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If you can afford the fraction of a second lag in between loading presets, just switch presets. If you are attempting multiple amps using snapshots, then you have to get creative. Split up your amps and cabs between the upper and lower paths, and pick just the effects that you want to use. You will run out of DSP pretty quickly if you are running two amps and two different cabs. 

 

Download some patches from Customtone to see how others are spreading out their DSP usage. 

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Previous to snapshots I was setting each amp and its cab/cab son a separate path.  With snapshots I started to try different set ups and have been doing well by placing two amps on the top path and letting the bottom path handle the cabs and plenty of effects in post (I basically run overdrive as my only pre effect).  I realized I actually like to use one cab rather than always switching between fully separate A/B rigs.  Its more like the channel switching on amps that I am used to.  If you want a drastic change you can always switch mic and placement parameters with snapshots too.  

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Or switch to a different IR if you're using them, that's just a parameter change.

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Attempting to calculate DSP usage based on active blocks only sounds like a good idea, but could have a very negative impact. Essentially it would make the patch non-deterministic. That is, you could create the patch, with all the blocks, but it would be somewhat unpredictable which combinations of active blocks might run out of DSP and not function in a live situation. That would not be a good thing.

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Attempting to calculate DSP usage based on active blocks only sounds like a good idea, but could have a very negative impact. Essentially it would make the patch non-deterministic. That is, you could create the patch, with all the blocks, but it would be somewhat unpredictable which combinations of active blocks might run out of DSP and not function in a live situation. That would not be a good thing.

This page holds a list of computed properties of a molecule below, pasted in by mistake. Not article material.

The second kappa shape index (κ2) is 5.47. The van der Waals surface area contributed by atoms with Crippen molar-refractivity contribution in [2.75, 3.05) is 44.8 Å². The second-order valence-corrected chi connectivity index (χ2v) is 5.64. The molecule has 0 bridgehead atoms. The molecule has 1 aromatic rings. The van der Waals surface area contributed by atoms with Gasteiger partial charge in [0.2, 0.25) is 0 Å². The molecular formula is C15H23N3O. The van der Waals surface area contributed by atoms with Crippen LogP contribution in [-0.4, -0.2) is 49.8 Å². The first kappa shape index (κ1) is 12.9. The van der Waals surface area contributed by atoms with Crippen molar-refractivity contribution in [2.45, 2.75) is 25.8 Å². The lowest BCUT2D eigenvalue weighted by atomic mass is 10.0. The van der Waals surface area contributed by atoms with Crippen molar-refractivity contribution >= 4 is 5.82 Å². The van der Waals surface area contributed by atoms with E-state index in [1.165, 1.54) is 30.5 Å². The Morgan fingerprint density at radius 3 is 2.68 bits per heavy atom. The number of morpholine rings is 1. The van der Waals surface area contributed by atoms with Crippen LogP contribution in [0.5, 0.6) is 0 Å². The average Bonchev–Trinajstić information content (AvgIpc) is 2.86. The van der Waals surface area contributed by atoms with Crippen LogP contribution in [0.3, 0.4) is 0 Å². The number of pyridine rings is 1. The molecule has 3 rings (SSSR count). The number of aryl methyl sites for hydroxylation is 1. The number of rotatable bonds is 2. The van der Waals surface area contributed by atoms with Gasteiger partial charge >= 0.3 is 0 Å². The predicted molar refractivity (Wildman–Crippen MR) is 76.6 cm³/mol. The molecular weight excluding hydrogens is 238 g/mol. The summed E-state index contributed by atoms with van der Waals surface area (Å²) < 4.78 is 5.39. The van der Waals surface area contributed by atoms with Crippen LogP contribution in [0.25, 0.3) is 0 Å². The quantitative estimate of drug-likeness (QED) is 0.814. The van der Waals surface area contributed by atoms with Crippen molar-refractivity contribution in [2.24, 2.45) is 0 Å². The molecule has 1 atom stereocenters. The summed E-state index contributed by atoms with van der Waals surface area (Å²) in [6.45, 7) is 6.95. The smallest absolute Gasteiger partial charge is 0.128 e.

I can see this as a valid concern but easily addressed, particularly for people who use only snapshots. If you are only using snapshots each one of them could be clicked through before-hand to make sure all your combinations work. If you are using stomps as well then you could also test which ones could be active together ahead of time. I don't see this as being dramatically more arduous than going to add an amp/cab or effect while designing a preset and finding everything grayed out and then having to go back and juggle and carefully choose what you are going to put in your preset. Perhaps a bit more hassle but a whole lot of flexibility in return. It would be nice to have a percent (%) readout anyway on the Helix to see how close you are getting on maxing out the DSP. That would provide a visual indicator as you got close to the edge. Just spitballin' here, not a crusade of any kind. As I stated previously there may be technical reasons this can't be done anyway.

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Its really a question of risk during configuration/setup vs. risk during a performance. Testing all possible combinations would require some discipline. I doubt Line 6 would want to deal with potential unexpected issues that come up during performance. 

 

There are certainly work arounds too, using different patches. It means you'd have to arrange patch changes where the delay isn't an issue. 

 

Bottom line is its a reasonable idea, but maybe not a priority for Line 6 or many users.

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Its really a question of risk during configuration/setup vs. risk during a performance. Testing all possible combinations would require some discipline. I doubt Line 6 would want to deal with potential unexpected issues that come up during performance. 

 

There are certainly work arounds too, using different patches. It means you'd have to arrange patch changes where the delay isn't an issue. 

 

Bottom line is its a reasonable idea, but maybe not a priority for Line 6 or many users.

 

I'm not sure what you mean by "Line6 not wanting to deal with issues that come up during a performance". There will always be issues in a performance if a user is unaware of how their equipment operates. I don't think that is necessarily a good reason not to make a device more flexible although I suppose there is a point of diminishing returns where you are confusing more users than helping them.

 

There is still latency between presets and trails don't work between presets so I don't think using multiple presets is an ideal alternative to what I am proposing (being able to populate all blocks but not have all active). If they could lower the latency between presets and allow trails to operate between them I would agree the feature I am proposing would have substantially less appeal although I could still see it being useful. It would be a nice capability to have this added flexibility on the Helix but the current state of affairs is certainly not a showstopper. The Helix is plenty powerful and flexible now. I would have to say that not only are you probably correct it is not a priority for many users but it is not even a priority for me. Still, I think it would be a great way to leverage snapshots and the low latency and the spillover capability that exists already within a preset by providing a whole lot more options of what could be done within a single preset.